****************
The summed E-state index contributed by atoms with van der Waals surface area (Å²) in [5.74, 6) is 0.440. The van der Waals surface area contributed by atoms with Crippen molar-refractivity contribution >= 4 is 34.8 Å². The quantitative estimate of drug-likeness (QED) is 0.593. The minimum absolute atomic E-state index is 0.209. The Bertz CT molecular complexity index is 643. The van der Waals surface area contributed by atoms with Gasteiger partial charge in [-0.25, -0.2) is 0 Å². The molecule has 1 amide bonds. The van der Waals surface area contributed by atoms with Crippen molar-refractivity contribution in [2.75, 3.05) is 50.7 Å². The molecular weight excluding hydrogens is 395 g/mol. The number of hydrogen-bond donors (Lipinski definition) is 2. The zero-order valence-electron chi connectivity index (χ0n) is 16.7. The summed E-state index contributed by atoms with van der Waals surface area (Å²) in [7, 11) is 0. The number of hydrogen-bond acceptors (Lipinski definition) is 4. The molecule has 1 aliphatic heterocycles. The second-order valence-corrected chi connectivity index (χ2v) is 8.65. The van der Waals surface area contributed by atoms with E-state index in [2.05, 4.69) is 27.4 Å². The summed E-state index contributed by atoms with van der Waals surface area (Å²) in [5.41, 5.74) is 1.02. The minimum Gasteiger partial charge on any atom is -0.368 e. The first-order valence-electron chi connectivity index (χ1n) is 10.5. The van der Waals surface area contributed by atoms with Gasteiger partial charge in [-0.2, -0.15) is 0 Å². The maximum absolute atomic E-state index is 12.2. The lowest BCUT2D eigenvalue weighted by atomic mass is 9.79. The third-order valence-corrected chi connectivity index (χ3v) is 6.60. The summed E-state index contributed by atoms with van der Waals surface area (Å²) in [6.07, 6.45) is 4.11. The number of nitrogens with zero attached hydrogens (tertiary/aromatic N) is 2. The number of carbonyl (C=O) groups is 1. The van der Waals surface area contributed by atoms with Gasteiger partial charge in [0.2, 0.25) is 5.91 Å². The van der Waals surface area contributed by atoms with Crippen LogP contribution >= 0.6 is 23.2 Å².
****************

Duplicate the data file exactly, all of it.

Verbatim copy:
The summed E-state index contributed by atoms with van der Waals surface area (Å²) in [5.74, 6) is 0.440. The van der Waals surface area contributed by atoms with Crippen molar-refractivity contribution >= 4 is 34.8 Å². The quantitative estimate of drug-likeness (QED) is 0.593. The minimum absolute atomic E-state index is 0.209. The Bertz CT molecular complexity index is 643. The van der Waals surface area contributed by atoms with Gasteiger partial charge in [-0.25, -0.2) is 0 Å². The molecule has 1 amide bonds. The van der Waals surface area contributed by atoms with Crippen molar-refractivity contribution in [2.75, 3.05) is 50.7 Å². The molecular weight excluding hydrogens is 395 g/mol. The number of hydrogen-bond donors (Lipinski definition) is 2. The zero-order valence-electron chi connectivity index (χ0n) is 16.7. The summed E-state index contributed by atoms with van der Waals surface area (Å²) in [7, 11) is 0. The number of hydrogen-bond acceptors (Lipinski definition) is 4. The molecule has 1 aliphatic heterocycles. The second-order valence-corrected chi connectivity index (χ2v) is 8.65. The van der Waals surface area contributed by atoms with E-state index in [2.05, 4.69) is 27.4 Å². The summed E-state index contributed by atoms with van der Waals surface area (Å²) in [5.41, 5.74) is 1.02. The minimum Gasteiger partial charge on any atom is -0.368 e. The first-order valence-electron chi connectivity index (χ1n) is 10.5. The van der Waals surface area contributed by atoms with Gasteiger partial charge in [-0.2, -0.15) is 0 Å². The maximum absolute atomic E-state index is 12.2. The lowest BCUT2D eigenvalue weighted by atomic mass is 9.79. The third-order valence-corrected chi connectivity index (χ3v) is 6.60. The summed E-state index contributed by atoms with van der Waals surface area (Å²) in [6.07, 6.45) is 4.11. The number of nitrogens with zero attached hydrogens (tertiary/aromatic N) is 2. The number of carbonyl (C=O) groups is 1. The van der Waals surface area contributed by atoms with Gasteiger partial charge in [0.2, 0.25) is 5.91 Å². The van der Waals surface area contributed by atoms with Crippen LogP contribution >= 0.6 is 23.2 Å².